Paul Broca and the Heyday of Craniology
The Allure of Numbers
The debate between monogeny and polygeny ended with broad acceptance of Darwin’s theory of evolution by the scientific community after 1859; however, the theory of evolution did not weaken arguments for racism. In fact, monogenists found new support for their racist arguments in the growing use of numbers– these numbers added an aura of unassailable scientific fact to racist claims. One example of a scientist who used numbers to confirm his existing racist biases was French neurologist Paul Broca.
Maters of Craniometry: Paul Broca and His School
In addition to being a neurologist, Paul Broca conducted research in the field of craniometry, improving upon the studies of skull size Morton had done. After conducting these studies, Broca became confident his craniometric data supported the conclusion that white people were intellectually superior to black people–as the cliche goes, “numbers do not lie”.
Gould acknowledges the great care Broca took in collecting his data, and believes the data is quite reliable. However, after reviewing Broca’s data, Gould concludes that much like Morton, Broca put his culturally biased assumptions first–Broca was selective in what he measured and he “unconsciously manipulated” the data afterwards to fit his pre-existing views. When his data did not confirm his belief that whites were superior, Broca changed the guidelines by which he interpreted his data. Even more important, Broca failed to understand that variation between individuals of any species is part of nature; it is not only expected, but predicted by evolutionary biology. And because variation between individuals of any species is natural and normal, it is not a sign of some underlying rank or hierarchy of the various races.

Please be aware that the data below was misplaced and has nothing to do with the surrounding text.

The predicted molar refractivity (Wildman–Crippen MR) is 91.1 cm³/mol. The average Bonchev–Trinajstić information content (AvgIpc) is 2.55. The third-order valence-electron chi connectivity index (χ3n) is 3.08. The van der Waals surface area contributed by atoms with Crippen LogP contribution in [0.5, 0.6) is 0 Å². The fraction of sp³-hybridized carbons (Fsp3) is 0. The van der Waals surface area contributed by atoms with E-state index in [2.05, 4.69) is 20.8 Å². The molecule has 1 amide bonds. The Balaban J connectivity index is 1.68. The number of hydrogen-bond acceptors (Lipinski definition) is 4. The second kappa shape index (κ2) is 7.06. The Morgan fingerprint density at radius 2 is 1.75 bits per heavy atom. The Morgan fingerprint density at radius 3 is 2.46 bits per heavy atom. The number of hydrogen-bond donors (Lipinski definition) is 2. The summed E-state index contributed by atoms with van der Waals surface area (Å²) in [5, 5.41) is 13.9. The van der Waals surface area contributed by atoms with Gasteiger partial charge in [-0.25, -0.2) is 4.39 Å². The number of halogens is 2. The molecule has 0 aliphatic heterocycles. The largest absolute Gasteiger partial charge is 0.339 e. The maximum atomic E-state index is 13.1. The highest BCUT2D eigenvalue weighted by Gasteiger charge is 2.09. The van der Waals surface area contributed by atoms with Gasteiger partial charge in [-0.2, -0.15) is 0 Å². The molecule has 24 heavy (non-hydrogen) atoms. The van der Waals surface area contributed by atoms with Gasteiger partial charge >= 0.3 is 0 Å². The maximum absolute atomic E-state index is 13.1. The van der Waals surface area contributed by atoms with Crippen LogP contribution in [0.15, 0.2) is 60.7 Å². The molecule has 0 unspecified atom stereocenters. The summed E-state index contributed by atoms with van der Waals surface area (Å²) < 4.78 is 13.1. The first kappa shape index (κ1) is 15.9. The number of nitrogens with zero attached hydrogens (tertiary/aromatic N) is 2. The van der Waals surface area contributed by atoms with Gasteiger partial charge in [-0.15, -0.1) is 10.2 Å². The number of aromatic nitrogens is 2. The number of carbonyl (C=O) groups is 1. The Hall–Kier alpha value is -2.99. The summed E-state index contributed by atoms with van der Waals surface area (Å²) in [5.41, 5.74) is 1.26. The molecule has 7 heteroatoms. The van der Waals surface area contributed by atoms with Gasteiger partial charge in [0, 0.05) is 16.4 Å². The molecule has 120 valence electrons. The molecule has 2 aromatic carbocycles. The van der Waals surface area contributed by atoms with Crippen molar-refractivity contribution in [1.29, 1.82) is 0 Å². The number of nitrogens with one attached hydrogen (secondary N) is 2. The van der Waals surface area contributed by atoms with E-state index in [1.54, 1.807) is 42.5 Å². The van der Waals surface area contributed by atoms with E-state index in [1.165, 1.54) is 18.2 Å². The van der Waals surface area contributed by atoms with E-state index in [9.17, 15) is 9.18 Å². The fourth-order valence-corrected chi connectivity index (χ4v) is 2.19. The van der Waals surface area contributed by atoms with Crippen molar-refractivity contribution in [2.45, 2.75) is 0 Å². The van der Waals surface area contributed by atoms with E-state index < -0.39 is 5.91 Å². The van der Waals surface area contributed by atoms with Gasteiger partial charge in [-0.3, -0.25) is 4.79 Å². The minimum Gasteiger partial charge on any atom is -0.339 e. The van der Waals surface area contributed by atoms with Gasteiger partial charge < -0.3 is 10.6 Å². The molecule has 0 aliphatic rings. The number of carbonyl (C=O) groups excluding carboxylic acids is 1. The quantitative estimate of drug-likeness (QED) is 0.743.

By the turn of the 20th century, the craniometry practices of Paul Broca and other scientists fell out of favor. Scientists began favoring the use of intelligence tests as a means of assessing superiority; results of these intelligence test studies discredited the results of Broca and other scientists. This shift in use of craniometry to use of intelligence tests occurred partially due to the perceived accuracy of mental intelligence testing, and partially due to the presence of new data that failed to support the conclusions of Broca and his followers.